Pick of the Clicks 7/21/2016


Hi friends, here are a few worthwhile clicks for you this weekend!

Sam Allberry with Why Single is Not the Same as Lonely – with great insights on our need for both depth and breadth in our relationships.

I deeply appreciate Katharine Welby’s piece on the severe mercy of Dependency. While I don’t struggle with chronic illness as the author does, I am someone closing out my thirties who has been unable to work for pay through most of this decade and at times, the feeling of vulnerability at always having to rely on the kindness and stability of others gets me very down. Her words were water in a thirsty spot for me.

A reader wrote in this week with a question about how to prepare and protect children from sexual predators, starting with how/when to discuss their bodies and sexuality, and how to handle entrusting our kids to others in child care. One reader linked to this VERY helpful resource: The Super Ten Play-It-Safe Rules (for Kids and Grown-Ups). This is one to print and keep in your house!

This made me laugh out loud: 40 Things Everyone But you is Doing This Summer (I know. I’m sorry. I have the WORST sense of humor. and Kelly Catchpole is brilliant in this.)

My brilliant friend  Corrie made a comic featuring my precocious middle child: it’s been two years since this conversation and it STILL makes me laugh out loud – Mac n Cheese.

And then, I just started reading Katelyn Beaty’s newly released book A Woman’s Place. It is WORTHWHILE food for thought, and so well written. For a taste of the conversation, read this: 5 Truths Stay-at-Home and Working Moms Can Agree On. (And I promise I’m not just recommending the book and article because I have a confession quote in it!)

This was INCREDIBLE (and recommended by my sister who is a physical therapist who specializes in neurology, as well as a lover of dance)… watch and be inspired <3

From me:

Just hang the darn curtains. Open the wine. Call that friend you haven’t talked to in a year.

Children have Feelings. Just Like Grownups.

At Aleteia For Her: In defense of public displays of affection in church (and everywhere). (It has since come to my attention that Lore Wilbert, who wrote about this here, and I are theologically and pastorally like-minded in our views on this… but the overlap was coincidental.)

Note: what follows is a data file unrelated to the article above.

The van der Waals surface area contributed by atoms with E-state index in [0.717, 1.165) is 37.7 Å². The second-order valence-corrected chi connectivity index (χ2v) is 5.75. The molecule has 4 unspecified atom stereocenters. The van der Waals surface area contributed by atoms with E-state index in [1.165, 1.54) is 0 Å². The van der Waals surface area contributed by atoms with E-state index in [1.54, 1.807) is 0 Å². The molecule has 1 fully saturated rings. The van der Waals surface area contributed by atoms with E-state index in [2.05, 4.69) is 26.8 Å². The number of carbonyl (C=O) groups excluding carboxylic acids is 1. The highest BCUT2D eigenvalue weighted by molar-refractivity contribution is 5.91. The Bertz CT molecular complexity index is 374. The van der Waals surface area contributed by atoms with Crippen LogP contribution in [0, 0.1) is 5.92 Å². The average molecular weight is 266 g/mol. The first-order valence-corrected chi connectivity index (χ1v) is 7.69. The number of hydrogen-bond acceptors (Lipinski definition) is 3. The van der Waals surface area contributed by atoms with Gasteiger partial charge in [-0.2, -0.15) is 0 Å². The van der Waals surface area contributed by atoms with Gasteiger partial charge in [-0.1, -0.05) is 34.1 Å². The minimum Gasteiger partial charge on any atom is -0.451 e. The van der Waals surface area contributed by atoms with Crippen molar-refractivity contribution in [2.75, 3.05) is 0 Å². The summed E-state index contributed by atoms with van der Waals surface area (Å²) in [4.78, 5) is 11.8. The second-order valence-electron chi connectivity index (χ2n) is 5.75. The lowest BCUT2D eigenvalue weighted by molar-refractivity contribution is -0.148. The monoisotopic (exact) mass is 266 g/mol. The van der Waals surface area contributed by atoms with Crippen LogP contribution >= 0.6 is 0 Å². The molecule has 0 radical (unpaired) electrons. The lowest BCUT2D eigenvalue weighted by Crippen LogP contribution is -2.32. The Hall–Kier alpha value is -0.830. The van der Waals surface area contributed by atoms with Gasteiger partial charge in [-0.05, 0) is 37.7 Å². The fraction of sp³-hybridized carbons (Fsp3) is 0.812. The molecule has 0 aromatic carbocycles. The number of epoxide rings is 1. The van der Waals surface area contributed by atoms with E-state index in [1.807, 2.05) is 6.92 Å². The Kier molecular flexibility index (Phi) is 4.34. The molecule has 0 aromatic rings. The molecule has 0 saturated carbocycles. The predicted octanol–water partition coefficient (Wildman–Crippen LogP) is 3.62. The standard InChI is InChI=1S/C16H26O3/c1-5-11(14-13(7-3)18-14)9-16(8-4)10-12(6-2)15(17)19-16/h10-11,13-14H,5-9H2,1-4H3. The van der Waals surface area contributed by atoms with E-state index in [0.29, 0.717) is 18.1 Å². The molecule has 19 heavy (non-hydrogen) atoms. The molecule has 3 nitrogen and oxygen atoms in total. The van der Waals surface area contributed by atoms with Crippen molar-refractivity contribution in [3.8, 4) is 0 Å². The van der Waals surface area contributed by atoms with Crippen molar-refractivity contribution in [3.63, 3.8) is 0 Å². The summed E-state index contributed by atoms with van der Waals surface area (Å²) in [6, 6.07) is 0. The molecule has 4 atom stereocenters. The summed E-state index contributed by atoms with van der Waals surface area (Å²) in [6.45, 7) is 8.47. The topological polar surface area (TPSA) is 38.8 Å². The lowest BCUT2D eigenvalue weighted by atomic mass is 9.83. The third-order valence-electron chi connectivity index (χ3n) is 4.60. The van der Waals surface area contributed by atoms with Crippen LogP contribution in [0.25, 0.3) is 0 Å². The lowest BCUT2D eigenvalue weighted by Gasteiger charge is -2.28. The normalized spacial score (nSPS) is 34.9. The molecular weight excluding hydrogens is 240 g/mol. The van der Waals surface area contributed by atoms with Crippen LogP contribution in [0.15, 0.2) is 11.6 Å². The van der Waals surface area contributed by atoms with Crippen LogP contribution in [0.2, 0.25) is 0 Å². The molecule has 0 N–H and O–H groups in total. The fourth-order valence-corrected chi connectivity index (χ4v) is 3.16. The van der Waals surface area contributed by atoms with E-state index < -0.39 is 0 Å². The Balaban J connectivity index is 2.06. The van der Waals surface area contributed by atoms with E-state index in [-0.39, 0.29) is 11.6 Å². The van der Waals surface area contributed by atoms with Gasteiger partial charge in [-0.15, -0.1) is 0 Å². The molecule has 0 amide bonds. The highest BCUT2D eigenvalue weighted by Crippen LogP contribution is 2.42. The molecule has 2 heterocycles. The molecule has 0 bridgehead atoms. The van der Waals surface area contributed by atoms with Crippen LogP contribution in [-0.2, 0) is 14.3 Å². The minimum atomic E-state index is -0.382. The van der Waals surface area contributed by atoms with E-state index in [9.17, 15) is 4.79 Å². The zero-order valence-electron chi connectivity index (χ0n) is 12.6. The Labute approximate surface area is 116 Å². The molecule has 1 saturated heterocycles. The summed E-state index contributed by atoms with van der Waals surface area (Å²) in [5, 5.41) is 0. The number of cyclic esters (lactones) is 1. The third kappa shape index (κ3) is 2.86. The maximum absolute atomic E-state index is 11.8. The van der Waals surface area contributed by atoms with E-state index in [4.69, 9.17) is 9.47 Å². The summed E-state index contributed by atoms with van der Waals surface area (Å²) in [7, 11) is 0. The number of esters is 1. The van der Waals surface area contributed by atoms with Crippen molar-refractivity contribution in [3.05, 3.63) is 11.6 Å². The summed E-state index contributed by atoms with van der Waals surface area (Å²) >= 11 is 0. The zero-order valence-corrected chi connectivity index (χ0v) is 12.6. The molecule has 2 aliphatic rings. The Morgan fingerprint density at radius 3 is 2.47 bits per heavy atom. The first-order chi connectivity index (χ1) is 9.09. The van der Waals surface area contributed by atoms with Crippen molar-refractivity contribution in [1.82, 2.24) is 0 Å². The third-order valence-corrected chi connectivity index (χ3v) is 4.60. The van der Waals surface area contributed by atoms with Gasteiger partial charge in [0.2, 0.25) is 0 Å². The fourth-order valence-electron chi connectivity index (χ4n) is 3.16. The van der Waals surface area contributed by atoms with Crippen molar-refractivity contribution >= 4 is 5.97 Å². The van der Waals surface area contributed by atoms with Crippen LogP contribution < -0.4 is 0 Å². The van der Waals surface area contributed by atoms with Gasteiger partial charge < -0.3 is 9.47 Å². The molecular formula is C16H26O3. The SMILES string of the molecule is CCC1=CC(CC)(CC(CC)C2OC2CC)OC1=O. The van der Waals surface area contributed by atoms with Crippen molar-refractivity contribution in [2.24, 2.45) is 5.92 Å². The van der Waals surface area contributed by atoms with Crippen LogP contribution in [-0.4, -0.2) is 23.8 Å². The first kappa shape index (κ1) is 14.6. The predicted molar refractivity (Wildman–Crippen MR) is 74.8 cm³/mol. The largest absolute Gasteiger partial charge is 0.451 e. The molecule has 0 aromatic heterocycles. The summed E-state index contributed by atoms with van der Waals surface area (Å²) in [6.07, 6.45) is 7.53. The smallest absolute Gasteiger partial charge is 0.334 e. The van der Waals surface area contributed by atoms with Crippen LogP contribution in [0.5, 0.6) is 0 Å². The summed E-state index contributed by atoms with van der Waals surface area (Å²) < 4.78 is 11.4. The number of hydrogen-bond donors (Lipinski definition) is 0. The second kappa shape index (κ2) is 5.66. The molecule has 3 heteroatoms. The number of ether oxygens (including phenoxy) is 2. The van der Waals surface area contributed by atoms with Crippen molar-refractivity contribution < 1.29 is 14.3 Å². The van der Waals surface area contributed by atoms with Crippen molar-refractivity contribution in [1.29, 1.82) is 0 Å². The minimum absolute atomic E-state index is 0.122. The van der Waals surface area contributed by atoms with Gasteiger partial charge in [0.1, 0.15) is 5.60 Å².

That’s all for this week, friends. Thank you for following and a special thank you to those who take the time to comment here or on Facebook or to message me: I LOVE hearing from you 🙂 Happy clicking!

Pick of the Clicks 7/8/16


Hi friends,

If your exposure to the internet is anything like mine, you are probably feeling a Whole Lot of Feelings this week as you read. Me too. So in this round up of clicks I am not going to touch much on the events of the past two days – huge as they may be… but I do have a couple of other worthy things I wanted to share:

Joy Beth Smith’s Fat. Single. Christian., on dating as an overweight Christian, is a drop-the-mic piece. A short and very significant read.

I have always wondered about the “mythical” French parents – whose babies sleep through the night and eat escargot as toddlers and apparently have none of the usual infancy-toddler-child-behavior issues that the mothers around me and I lament about together. So, I really appreciated Laura June’s piece: The Real Reason You’ll Never Be Able to Parent Like a French Mom.  (Hint, it has nothing to do with not being French.)

Best read on motherhood in a long, long while: April Hoss’s Counting with Dragons. Don’t miss this one.

They threw their food once; how many times had I yelled? They cried a handful of inconvenient times and generally slowed me down; how many times had I sighed or thrown my hands up in a posture of dismayed shock or said with a voice saturated in irritation, “Enough, no more!” I was logging extra hours of solo parenting while simultaneously being forced to cut down on sleep and they hadn’t adjusted their behavior accordingly.

How many times had I come unglued?

Nothing has made the dragon scales shine brighter than motherhood.

Incredible storytelling by Laura Droege in Empty Spaces (An Autobiography in Seven Parts):

The person formerly known as me had disappeared. It was like walking into our living room and seeing those chairs gone. The ugly baseboards and chair leg-shaped dents in the carpeting showed, just like my ribs did.